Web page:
Losing control excites her. It’s “messy,” this sensual interplay of organic materials, glass, and earthy custom clays. She’s excited by these interactions, waiting to see if shards and rocks can give her fantasies complex textures–how they will react in the kiln’s fierce heat. What about the dog kibbles, wood chips and allspice berries? Amid all the “tension,” will they and the gold lustre add startling beauty to the finished sculpture? “Diving” into piles of shards and rocks fascinates Catharina Goldnau. Delighting in the “messiness” of contradictory surfaces, she welcomes the “unexactness” and turbulence of clay firings. It’s an anarchy, an imaginative romp that just might allow her to reach Venus.
“That element of surprise, being at the mercy of heat, that’s fine, I am not a cookie cutter potter,” laughs Goldnau, quickly adding, “I am at the mercy of firings. I’m also a problem solver. I’ve learned to manipulate heat, to make it my friend. Taming heat, turning its power to suit your own ambitions is pure audacity. Kilns are inherently volatile. They transmute clay, transforming raw, weak masses into stronger, glasslike forms–at a potentially worrisome, highly-risky cost.Toxic gases are released during the firing process, and since the heat in kilns is unpredictable, glazes shrink, glass fractures. As Goldnau admits, “I’ve had my share of explosions.”
Navigating the dissonance, the relentless upheaval of being a non-traditional ceramicist, Goldnau fabricates rapturous “Objects of Desire.” Unique sculptural extravagances and sensations, Western Goddess (a “landscape” celebration of a golden/bronzed Beyonce), Candy Mountain, and Rapunzel are whimsy, color splashes, and a juxtaposition of textural flourishes. A frenzy of shapes, bank logos, dollar signs and Facebook symbols, Western Goddess is Goldnau the droll critic, her playing havoc with established notions of beauty. Swathed in golden glaze, her goddess is a superficial one, a ruse, Western values exposed and mocked.
Tangle, Double Trouble and the wondrous Chalice are equally evocative. Earthy, wild and raw, combined with a distinct sense of other, freely-floating emotions, they oscillate, ramble between two universes, much like Goldnau. Splitting her life between tumultuous “concrete” Toronto, and the Canadian countryside of “fields, rocks, and lakes,” this transplanted Hamburg, Germany sculptor is herself an assemblage of clashing sensitivities. Richly impacted by two divergent “poles,” Culture and Nature, she derives inspiration from Surface Tension (also one of her stoneware and porcelain bowls), “building” on opposites…until it feels true.”Reveling in the contradictions, how the distorted shapes, uneven textures, and variegated seas of colors convey swirling intensities, Goldnau says, “I like contradictions, rough external surfaces, smooth glazes inside. Nature versus Culture. That creative tension is part of me.”
So are her glass shards, rocks, and porcelains. As devoted to her materials as Mother Earth, she starts to make a piece, carves a pattern, lays out glazes, and once her hands start reading the clay, manipulating it, an “emotional attachment” is formed. “Porcelain clays are like Princesses, very unforgiving (and easy to fall apart before firing),” she sighs, “and a creation story every time.” A flight of fantasy, Rapunzel Tower honors that fragility, beauty and survival. Composed of stoneware, custom clay, dripping glazes, and perlite, this 83 cm. high sculpture “defies adversity” in a celebration of female strength.The mythic heroine is trapped, but in this work there are “openings..ways to look out and to find hope.”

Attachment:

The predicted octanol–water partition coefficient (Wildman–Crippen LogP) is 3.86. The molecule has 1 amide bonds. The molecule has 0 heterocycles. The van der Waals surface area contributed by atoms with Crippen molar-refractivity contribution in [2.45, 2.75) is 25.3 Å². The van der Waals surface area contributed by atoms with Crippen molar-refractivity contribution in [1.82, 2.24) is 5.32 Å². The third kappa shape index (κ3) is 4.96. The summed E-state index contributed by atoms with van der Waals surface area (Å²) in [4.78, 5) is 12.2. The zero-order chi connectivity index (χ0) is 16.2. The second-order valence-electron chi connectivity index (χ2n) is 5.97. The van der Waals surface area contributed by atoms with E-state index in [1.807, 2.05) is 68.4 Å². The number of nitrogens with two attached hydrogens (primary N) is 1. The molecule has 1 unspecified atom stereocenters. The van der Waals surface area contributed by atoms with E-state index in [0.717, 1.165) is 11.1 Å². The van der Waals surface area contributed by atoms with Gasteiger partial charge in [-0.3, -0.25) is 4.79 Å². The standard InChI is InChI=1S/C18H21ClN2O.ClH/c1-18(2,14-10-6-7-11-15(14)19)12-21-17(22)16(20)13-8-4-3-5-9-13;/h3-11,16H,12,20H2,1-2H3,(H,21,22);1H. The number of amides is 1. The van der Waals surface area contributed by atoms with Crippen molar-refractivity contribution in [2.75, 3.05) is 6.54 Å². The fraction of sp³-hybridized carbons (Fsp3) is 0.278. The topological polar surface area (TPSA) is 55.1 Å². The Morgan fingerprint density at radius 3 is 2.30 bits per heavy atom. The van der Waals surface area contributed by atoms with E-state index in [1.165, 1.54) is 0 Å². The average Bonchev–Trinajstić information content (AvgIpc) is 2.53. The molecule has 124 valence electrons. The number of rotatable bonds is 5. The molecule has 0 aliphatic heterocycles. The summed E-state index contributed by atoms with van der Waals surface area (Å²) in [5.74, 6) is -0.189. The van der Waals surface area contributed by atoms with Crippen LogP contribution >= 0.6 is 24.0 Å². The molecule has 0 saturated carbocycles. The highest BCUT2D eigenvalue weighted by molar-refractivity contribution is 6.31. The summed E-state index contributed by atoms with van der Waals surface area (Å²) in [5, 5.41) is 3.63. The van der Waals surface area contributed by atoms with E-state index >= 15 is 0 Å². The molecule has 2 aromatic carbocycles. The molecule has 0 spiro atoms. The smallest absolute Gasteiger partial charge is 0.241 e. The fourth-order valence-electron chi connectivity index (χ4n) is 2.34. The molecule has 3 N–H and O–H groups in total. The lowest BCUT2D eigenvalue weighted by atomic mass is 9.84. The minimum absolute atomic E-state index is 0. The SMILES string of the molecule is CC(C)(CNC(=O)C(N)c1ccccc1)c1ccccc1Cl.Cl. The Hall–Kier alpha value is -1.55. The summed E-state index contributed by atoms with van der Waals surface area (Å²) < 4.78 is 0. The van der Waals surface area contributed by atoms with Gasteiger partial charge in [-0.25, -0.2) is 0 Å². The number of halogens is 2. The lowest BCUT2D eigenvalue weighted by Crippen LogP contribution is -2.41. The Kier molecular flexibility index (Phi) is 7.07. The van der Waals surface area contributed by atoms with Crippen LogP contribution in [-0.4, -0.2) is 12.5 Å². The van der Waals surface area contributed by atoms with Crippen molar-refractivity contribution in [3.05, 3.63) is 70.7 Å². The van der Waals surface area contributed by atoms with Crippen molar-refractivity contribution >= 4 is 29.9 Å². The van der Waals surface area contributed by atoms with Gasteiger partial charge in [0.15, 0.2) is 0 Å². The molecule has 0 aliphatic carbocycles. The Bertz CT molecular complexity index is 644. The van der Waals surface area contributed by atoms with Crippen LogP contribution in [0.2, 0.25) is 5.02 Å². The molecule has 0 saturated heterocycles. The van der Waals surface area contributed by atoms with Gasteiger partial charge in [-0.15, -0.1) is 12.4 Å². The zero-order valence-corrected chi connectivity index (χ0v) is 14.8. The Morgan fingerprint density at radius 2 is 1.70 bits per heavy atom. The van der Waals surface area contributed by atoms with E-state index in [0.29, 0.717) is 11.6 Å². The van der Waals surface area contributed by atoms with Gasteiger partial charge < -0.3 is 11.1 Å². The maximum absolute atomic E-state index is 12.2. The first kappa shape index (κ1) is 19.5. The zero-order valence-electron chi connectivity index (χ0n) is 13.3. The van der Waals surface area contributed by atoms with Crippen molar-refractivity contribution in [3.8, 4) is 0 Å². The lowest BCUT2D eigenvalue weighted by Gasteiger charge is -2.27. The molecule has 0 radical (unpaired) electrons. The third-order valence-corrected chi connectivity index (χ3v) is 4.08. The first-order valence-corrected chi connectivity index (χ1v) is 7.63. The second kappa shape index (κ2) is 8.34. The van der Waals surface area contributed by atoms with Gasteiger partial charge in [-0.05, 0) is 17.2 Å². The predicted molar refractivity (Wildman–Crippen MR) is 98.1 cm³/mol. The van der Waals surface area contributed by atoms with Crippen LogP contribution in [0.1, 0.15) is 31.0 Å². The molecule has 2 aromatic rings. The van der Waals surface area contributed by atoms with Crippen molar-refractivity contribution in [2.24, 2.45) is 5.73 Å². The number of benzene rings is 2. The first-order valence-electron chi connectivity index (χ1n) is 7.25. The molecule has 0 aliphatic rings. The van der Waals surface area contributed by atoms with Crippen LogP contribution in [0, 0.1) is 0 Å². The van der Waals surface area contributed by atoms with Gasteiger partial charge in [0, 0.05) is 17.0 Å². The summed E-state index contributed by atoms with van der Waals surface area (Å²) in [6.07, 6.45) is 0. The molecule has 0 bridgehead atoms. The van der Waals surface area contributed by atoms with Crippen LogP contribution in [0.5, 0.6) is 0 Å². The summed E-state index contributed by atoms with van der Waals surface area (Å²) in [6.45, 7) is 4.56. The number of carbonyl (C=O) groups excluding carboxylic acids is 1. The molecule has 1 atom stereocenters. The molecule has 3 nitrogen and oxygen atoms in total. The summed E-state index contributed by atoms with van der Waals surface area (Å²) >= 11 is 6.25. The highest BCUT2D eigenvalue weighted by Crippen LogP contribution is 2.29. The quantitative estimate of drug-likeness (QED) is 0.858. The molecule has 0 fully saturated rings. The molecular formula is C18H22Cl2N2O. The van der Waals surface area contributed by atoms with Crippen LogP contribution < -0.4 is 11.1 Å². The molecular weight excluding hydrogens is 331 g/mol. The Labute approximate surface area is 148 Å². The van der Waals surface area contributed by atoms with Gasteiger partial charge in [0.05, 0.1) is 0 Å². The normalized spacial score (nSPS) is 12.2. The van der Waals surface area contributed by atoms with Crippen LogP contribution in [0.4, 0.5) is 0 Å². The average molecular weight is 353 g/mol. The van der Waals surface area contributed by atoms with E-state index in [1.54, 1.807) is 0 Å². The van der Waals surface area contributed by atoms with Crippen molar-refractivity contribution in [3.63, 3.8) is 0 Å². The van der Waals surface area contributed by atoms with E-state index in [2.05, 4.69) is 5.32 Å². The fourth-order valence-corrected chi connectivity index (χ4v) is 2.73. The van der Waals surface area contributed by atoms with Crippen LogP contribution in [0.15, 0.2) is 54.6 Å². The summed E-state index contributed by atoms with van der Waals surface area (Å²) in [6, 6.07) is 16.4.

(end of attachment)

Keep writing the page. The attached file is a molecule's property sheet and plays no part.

Goldnau has already been released. Once limited by family demands, and her teaching French immersion in a primary school, she earned a BA in Craft and Design at Toronto’s Sheridan College, and upon graduation won the 2018 Gardiner Museum Award. “I found my voice,” Goldnau says, in her studio. Pointing to her broken shards and clay, she adds, “I put chaos back in order.” Even if that often means routinely bloodying her fingers in the pile of fragments. “To fuse these elements I do 3 to 5 firings…I want to change colors…be unpredictable, to always experiment. I like to take cultural objects and reimagine them…contrast rocks and clay, be in Nature.” Overcoming the “emotional loss” of pieces fracturing in the kiln, Goldnau resurrects them. Only then does she “feel “whole.”
Some of those fragments find a new life in Golden Shard, a jewelry box meant to be an “intimate space” for the most precious objects. A cherished keepsake reflecting Goldnau’s virtuosity in creating surprises, the whimsical Devil is in the Details is an even greater provocation. The base is a flowery profusion of porcelain; the devilish details are Dollar, Apple and Facebook symbols mixed with “tons of glass, salt and rocks.” Coupling realism with joyful playfulness, the work symbolizes life’s irreconcilable duality. Far less intricately-detailed, but still profoundly resonant, the “childlike” Reaching Venus sculpture metaphorically reaches skyward, a symbol of woman’s now soaring possibilities.
What keyed Goldnau’s ascent? Pausing, she soon answers, “One of my favorites. Keep it Safe.” Daringly turning traditionalism upside down with this globular gem, she’s lined the interior with a velvety, “regal” pillow, and the smooth porcelain is lustered with 18k gold. Confidently exclaiming “this jewelry box sings, I found my aesthetic here,” she completes the imaginative medley with coarse particles, custom clay, and splashes of organic additions. “That work turned my life around,” she admits, “removed any lingering thoughts about my continuing to teach French. Now Goldnau is considering helping others take similar leaps of faith. “I’ve been asked to teach aspiring ceramicists, to do self-advancement workshops,” she explains. “That could be very exciting.”
Written by Edward Kiersh